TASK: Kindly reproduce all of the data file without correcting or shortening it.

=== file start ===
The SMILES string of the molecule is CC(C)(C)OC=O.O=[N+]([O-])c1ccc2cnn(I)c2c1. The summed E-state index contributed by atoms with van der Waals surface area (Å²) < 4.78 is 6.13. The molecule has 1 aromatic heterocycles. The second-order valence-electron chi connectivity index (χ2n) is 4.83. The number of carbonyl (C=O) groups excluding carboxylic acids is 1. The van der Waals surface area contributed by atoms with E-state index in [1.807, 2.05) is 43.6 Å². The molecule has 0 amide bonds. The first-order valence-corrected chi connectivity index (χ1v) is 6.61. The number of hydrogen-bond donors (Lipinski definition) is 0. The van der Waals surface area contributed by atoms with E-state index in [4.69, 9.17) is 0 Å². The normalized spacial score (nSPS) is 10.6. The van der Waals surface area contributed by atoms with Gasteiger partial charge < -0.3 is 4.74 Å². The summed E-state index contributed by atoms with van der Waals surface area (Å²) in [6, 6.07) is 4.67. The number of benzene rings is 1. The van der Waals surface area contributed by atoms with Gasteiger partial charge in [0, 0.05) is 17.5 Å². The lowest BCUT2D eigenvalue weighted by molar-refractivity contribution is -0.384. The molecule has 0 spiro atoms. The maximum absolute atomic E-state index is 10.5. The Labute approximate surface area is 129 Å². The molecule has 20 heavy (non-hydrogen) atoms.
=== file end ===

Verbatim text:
The SMILES string of the molecule is CC(C)(C)OC=O.O=[N+]([O-])c1ccc2cnn(I)c2c1. The summed E-state index contributed by atoms with van der Waals surface area (Å²) < 4.78 is 6.13. The molecule has 1 aromatic heterocycles. The second-order valence-electron chi connectivity index (χ2n) is 4.83. The number of carbonyl (C=O) groups excluding carboxylic acids is 1. The van der Waals surface area contributed by atoms with E-state index in [1.807, 2.05) is 43.6 Å². The molecule has 0 amide bonds. The first-order valence-corrected chi connectivity index (χ1v) is 6.61. The number of hydrogen-bond donors (Lipinski definition) is 0. The van der Waals surface area contributed by atoms with E-state index in [4.69, 9.17) is 0 Å². The normalized spacial score (nSPS) is 10.6. The van der Waals surface area contributed by atoms with Gasteiger partial charge < -0.3 is 4.74 Å². The summed E-state index contributed by atoms with van der Waals surface area (Å²) in [6, 6.07) is 4.67. The number of benzene rings is 1. The van der Waals surface area contributed by atoms with Gasteiger partial charge in [0, 0.05) is 17.5 Å². The lowest BCUT2D eigenvalue weighted by molar-refractivity contribution is -0.384. The molecule has 0 spiro atoms. The maximum absolute atomic E-state index is 10.5. The Labute approximate surface area is 129 Å². The molecule has 20 heavy (non-hydrogen) atoms.